The large interior dimensions of the Ford Explorer 2009 models help with more than just passenger room, as they also allow for generous cargo space, at least in the rear. ConsumerGuide rates the 2009 Ford Explorer above the class average in terms of cargo room, writing "second- and 3rd-row seats fold nearly flat for ample cargo room, but leave gaps large enough for smaller items to fall through." On the plus side, they add "the optional power folding 3rd row is a real convenience." In terms of hard cargo numbers, Edmunds says "seven-passenger Ford Explorers max out at 83.7 cubic feet of cargo space, while five-passenger versions offer 85.8 cubic feet." Cars.com, however, finds that "an overhead storage console" bumps up available storage space, but otherwise, ConsumerGuide notes "interior storage is meager."
Interior materials quality on the Ford Explorer 2009 receives mixed reviews. While Edmunds contends that "the Explorer's materials quality remains mediocre," other reviewers, such as those at ConsumerGuide, assert that the "interior materials feel solid." One area where the reviewers all agree on is the excellence of the 2009 Ford Explorer's build quality. ConsumerGuide says "assembly quality has been good on all models" that they've tested. ConsumerGuide, though, also points out "the transmission shift lever prevents easy access to climate controls" and the "turn signal stalk is mounted at an awkward angle."
One of the benefits of solid build quality is sound suppression, and reviewers unanimously agree that the 2009 Ford Explorer stands out as a quiet ride. Car and Driver counts the 2009 Ford Explorer as "among the quietest body-on-frame SUVs extant," and Kelley Blue Book says that it makes "for easy conversation between occupants in separate rows." ConsumerGuide adds that the Ford Explorer is "among the quieter SUVs of any type," noting "wind and road noise are well-muffled," as is "noise over bumps."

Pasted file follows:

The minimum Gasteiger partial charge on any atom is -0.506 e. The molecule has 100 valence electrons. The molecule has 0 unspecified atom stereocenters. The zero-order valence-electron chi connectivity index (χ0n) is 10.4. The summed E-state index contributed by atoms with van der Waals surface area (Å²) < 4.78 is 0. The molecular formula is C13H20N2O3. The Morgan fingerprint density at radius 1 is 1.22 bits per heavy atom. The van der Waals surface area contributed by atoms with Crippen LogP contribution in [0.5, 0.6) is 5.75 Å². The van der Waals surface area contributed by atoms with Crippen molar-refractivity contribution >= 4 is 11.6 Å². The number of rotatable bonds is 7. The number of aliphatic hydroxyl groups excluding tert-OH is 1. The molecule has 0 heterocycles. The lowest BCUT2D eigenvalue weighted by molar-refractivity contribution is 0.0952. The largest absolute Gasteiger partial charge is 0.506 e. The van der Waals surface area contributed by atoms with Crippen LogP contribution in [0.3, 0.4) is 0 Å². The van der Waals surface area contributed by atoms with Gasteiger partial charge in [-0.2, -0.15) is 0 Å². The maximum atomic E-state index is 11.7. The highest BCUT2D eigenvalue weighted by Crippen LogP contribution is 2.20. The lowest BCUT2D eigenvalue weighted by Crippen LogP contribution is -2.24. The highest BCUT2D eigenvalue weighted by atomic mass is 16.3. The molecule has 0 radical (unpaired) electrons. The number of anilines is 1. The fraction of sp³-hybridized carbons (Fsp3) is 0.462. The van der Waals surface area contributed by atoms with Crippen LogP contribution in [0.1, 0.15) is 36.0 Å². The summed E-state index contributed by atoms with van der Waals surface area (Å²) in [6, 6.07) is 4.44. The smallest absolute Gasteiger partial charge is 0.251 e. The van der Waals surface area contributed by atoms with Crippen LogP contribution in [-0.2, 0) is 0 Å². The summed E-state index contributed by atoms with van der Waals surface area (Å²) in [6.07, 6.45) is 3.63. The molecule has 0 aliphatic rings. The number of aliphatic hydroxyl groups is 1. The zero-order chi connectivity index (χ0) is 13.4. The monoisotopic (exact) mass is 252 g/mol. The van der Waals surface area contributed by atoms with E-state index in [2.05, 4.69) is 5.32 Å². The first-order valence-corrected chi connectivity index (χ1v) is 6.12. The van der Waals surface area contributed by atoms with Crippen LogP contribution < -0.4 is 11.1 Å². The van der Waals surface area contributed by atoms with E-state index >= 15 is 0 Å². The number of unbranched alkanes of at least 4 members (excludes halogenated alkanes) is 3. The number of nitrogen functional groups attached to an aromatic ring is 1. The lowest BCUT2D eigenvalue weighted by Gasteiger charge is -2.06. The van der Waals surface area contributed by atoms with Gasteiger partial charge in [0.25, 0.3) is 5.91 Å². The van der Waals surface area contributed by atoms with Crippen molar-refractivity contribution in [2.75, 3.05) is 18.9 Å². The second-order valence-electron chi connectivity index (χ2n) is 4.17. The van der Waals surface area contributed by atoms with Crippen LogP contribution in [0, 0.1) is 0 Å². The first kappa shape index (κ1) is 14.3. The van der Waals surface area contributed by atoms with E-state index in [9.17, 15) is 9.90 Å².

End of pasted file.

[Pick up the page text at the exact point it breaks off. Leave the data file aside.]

No matter where you turn for information on the safety credentials of the 2009 Ford Explorer, one thing is clear: Ford engineers have made safety a priority on the Ford Explorer.
The 2009 Ford Explorer has been tested by both crash-test authorities in the United States, and the results are impressive. The National Highway Traffic Safety Administration (NHTSA) subjected the Ford Explorer 2009 to its full range of crash tests and awarded it a perfect five-star rating for both driver and passenger protection during front impacts, as well as five stars for side impact protection on both sides of the vehicle.
The 2009 Ford Explorer also scores well with the Insurance Institute for Highway Safety (IIHS), which awards its highest rating, "good," for frontal offset impact protection. The IIHS also bestows its second-highest rating, "acceptable," for side impact protection. Motor Trend observes that "not all of the Ford Explorer's competitors can match the SUV's five-star front and side crash test ratings."